Between Seasons

Stephen Datnoff writes, “One day it’s snowing, then it’s cold enough for ice. Then, the sun comes out, with temperatures above 50. And then, it simply just pours down rain and the wind just blows! Out at the Balfour, just west of Lyle, it’s towards the end of the wintering-over for eagles. When it snowed in (mid-February), I captured a shot of a bald eagle flying with snow in the background trees. Then two days later, the sun warmed up and an SUP paddler came up the Klickitat River.”

Stephen Datnoff photo
Stephen Datnoff writes, “One day it’s snowing, then it’s cold enough for ice. Then, the sun comes out, with temperatures above 50. And then, it simply just pours down rain and the wind just blows! Out at the Balfour, just west of Lyle, it’s towards the end of the wintering-over for eagles. When it snowed in (mid-February), I captured a shot of a bald eagle flying with snow in the background trees. Then two days later, the sun warmed up and an SUP paddler came up the Klickitat River.”



“No winter lasts forever; no spring skips its turn.” — Hal Borland, 1900-1978

Spring Scenes? Freeze Frames? As local weather seems to change each week, readers with cameras have helped us traverse the alternately verdant and frosty slopes. On this page, we celebrate that recalibration with recent images that capture the Gorge on the cusp.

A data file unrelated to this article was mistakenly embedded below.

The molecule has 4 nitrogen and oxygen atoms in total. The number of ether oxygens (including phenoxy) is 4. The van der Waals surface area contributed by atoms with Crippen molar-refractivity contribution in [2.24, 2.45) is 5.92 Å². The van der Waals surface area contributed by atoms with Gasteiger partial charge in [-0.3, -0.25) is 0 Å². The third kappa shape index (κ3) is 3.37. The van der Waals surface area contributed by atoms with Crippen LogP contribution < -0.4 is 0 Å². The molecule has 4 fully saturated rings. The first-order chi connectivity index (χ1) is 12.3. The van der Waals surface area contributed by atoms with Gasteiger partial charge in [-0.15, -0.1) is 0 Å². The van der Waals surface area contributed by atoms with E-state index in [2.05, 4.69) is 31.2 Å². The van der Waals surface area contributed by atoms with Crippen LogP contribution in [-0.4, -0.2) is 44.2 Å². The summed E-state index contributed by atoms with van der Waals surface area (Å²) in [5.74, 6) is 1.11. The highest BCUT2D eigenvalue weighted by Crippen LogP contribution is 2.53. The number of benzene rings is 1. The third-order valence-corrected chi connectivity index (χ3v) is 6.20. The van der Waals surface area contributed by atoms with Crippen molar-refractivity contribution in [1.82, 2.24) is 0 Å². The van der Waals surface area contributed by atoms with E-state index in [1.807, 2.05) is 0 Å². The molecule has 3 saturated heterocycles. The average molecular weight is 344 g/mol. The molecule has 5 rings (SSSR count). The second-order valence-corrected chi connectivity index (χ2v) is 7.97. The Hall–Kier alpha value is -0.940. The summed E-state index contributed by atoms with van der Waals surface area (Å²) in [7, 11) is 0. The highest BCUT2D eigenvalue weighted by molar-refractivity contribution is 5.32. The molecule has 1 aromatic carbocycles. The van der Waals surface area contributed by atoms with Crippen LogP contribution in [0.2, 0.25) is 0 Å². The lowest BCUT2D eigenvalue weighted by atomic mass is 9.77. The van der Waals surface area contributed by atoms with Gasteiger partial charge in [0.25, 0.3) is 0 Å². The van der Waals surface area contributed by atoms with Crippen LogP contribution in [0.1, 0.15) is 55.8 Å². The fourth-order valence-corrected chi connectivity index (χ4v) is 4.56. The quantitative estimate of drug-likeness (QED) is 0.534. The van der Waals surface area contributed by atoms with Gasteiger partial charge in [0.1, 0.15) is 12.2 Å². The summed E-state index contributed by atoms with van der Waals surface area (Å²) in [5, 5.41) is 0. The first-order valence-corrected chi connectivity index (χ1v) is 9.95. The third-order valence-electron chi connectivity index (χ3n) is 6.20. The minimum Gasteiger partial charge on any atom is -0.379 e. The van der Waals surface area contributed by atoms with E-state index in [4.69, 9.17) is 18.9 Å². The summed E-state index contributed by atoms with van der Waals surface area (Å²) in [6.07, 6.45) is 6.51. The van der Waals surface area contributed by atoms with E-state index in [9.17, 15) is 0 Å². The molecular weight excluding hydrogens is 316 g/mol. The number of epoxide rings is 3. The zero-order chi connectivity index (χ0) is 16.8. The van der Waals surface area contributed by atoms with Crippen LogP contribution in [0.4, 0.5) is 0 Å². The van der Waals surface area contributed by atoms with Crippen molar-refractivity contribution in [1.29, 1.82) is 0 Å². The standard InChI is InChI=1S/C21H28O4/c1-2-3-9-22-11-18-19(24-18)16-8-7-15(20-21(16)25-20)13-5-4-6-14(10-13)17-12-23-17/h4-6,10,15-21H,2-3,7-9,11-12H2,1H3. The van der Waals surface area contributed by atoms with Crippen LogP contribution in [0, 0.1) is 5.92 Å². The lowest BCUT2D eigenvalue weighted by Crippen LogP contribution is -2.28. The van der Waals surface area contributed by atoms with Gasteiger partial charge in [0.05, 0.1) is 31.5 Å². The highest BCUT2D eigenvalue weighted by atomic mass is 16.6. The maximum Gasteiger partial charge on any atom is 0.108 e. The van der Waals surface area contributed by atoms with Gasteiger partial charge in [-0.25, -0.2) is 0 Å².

March 15: Calling all ‘Favorite Photos of the Gorge’ for Panorama

Photographers are encouraged to submit for “My Favorite Photo of the Gorge,” an annual feature of the Panorama special section, published in April.

By March 15, send as attachment your 1-2 MB photo (preferably one taken in the past year) to hrnews@hoodrivernews.com, subject line My Favorite Photos.

Please include your name and a brief description, and feel free to add some details about the location and circumstances of the image.

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Eagle photo by Stephen Datnoff

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On March 3, Dane Schwarz, 10, above left, scooters past May Street School dressed for spring.

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Gary McFarlen’s dog Corky “politely catches snow on his tongue,” on Bennett Pass in late January.

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Dawn recedes in purple splendor over the lower Hood River Valley and Indian Creek Golf Course in late February, from Mary Jane Heppe.

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Below, unpicked apples in a tree-borne still life near Odell.

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Alan Winans writes, “My front yard after four inches of snow. I like to ‘shoot at will’ just to see what the results may look like. Squatting down, holding my LG 5 a few inches above the ground, tilting up, I made several exposures.”



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